[7] Bosely, S. Controversial Lightning Process ‘helps children with chronic fatigue syndrome.’ The Guardian; September 20, 2017. Accessed at: https://www.theguardian.com/society/2017/sep/20/controversial-lightning-process-helps-children-with-chronic-fatigue-syndrome-me

[8] Gregorowski A, Simpson J, Segal T. Child and adolescent chronic fatigue syndrome/myalgic encephalomyelitis; where are we now? Current Opinion in Pediatrics; 2019; 31: 462-46.

{ 22 comments… add one }
  • Peter Trewhitt 28 August 2019, 1:56 am

    These ethical and methodological malpractices worryingly seem to typify the work of the work of the predominantly British researchers in the so called bio psychosocial approaches to ME/CFS.

    It is perhaps understandable that a group of researchers get carried away by their collective enthusiasm for a methodological approach that superficially seems to confirm their untested theoretical underpinning and their ideological biases. However it is more profoundly worrying that the very systems designed to combat such biases, ethics committees and journal policies and peer reviewing systems, are at best failing or at worst being deliberately subverted to promote eminence based interventions.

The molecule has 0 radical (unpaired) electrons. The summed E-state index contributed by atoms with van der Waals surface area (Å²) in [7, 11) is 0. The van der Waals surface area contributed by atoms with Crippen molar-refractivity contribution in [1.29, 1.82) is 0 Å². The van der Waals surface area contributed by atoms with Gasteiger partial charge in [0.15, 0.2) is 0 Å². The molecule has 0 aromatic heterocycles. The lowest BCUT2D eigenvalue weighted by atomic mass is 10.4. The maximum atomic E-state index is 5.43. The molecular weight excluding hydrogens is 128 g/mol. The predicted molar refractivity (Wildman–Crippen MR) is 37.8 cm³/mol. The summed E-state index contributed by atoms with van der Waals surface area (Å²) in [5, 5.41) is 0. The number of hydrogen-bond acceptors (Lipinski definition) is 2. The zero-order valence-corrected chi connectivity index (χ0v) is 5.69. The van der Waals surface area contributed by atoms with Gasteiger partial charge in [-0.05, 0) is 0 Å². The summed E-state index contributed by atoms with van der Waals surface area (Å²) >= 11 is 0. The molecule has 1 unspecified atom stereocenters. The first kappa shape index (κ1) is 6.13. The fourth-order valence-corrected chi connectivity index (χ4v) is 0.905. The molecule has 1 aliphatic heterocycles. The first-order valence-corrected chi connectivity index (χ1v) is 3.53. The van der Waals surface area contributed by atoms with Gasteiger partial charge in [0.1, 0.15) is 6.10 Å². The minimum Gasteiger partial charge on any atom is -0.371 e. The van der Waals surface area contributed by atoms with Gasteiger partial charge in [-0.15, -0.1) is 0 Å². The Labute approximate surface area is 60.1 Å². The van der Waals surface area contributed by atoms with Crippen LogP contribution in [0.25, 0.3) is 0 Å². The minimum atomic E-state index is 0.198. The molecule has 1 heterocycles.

I hope such malpractices are confined to this narrow field of research, though the on going collusion of British universities and such as the BMJ, even once they have been forced to admit at least partially the validity of criticisms, does not inspire confidence.

    Thank you to all the academics who signed this further letter requesting the retraction of this paper which is effectively endorsing the potential for iatrogenic child abuse.

  • Nina E. Steinkopf 28 August 2019, 2:06 am

    A big thank you from Norway. Lightning Process is a big problem for ME-patients here.

    Read more: https://melivet.com/2018/10/17/about-the-recovery-network-norway-and-what-me-patients-are-up-against/

  • Dr E Goudsmit 28 August 2019, 2:41 am

    I missed the bit stating that LP was known to be an utter con from the get go. Still, if anyone wants to publish a study about a con, so be it. I’d argue that the peer review safeguard failed here. Again.

  • Alicia Butcher Ehrhardt 28 August 2019, 3:09 am

    Now they can fund a study to show it works for cancer and diabetes and typhoid and Ebola, too.